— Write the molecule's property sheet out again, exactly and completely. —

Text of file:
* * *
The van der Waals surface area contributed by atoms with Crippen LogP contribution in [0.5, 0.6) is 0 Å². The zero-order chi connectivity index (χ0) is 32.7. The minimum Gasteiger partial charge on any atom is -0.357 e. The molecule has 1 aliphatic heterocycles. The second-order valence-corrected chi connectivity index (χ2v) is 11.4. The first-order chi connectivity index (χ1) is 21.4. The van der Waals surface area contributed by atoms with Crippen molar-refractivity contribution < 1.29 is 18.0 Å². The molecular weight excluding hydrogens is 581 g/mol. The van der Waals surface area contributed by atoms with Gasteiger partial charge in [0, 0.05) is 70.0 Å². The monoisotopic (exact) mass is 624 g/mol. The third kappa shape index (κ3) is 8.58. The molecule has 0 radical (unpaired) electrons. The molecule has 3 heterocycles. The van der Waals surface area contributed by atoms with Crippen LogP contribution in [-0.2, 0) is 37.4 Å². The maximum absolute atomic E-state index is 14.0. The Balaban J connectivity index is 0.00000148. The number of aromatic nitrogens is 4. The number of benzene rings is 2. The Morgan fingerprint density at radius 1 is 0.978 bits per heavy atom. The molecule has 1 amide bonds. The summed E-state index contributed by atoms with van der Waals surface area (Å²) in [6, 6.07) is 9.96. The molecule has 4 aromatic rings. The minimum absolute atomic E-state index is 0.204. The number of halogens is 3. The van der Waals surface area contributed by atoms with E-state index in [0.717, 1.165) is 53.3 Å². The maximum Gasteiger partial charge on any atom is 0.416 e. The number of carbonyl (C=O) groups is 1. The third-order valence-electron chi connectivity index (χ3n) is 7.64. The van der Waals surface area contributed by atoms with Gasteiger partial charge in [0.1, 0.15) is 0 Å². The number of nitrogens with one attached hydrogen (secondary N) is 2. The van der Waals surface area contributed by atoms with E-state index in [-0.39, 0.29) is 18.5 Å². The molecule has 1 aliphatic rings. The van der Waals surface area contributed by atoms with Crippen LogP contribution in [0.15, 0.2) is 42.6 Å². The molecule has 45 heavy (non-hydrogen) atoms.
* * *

The van der Waals surface area contributed by atoms with Crippen LogP contribution in [0.5, 0.6) is 0 Å². The zero-order chi connectivity index (χ0) is 32.7. The minimum Gasteiger partial charge on any atom is -0.357 e. The molecule has 1 aliphatic heterocycles. The second-order valence-corrected chi connectivity index (χ2v) is 11.4. The first-order chi connectivity index (χ1) is 21.4. The van der Waals surface area contributed by atoms with Crippen molar-refractivity contribution < 1.29 is 18.0 Å². The molecular weight excluding hydrogens is 581 g/mol. The van der Waals surface area contributed by atoms with Gasteiger partial charge in [0, 0.05) is 70.0 Å². The monoisotopic (exact) mass is 624 g/mol. The third kappa shape index (κ3) is 8.58. The molecule has 0 radical (unpaired) electrons. The molecule has 3 heterocycles. The van der Waals surface area contributed by atoms with Crippen LogP contribution in [-0.2, 0) is 37.4 Å². The maximum absolute atomic E-state index is 14.0. The Balaban J connectivity index is 0.00000148. The number of aromatic nitrogens is 4. The number of benzene rings is 2. The Morgan fingerprint density at radius 1 is 0.978 bits per heavy atom. The molecule has 1 amide bonds. The summed E-state index contributed by atoms with van der Waals surface area (Å²) in [6, 6.07) is 9.96. The molecule has 4 aromatic rings. The minimum absolute atomic E-state index is 0.204. The number of halogens is 3. The van der Waals surface area contributed by atoms with E-state index in [0.717, 1.165) is 53.3 Å². The maximum Gasteiger partial charge on any atom is 0.416 e. The number of carbonyl (C=O) groups is 1. The third-order valence-electron chi connectivity index (χ3n) is 7.64. The van der Waals surface area contributed by atoms with Gasteiger partial charge in [0.1, 0.15) is 0 Å². The number of nitrogens with one attached hydrogen (secondary N) is 2. The van der Waals surface area contributed by atoms with E-state index in [-0.39, 0.29) is 18.5 Å². The molecule has 1 aliphatic rings. The van der Waals surface area contributed by atoms with Crippen LogP contribution in [0.15, 0.2) is 42.6 Å². The molecule has 45 heavy (non-hydrogen) atoms.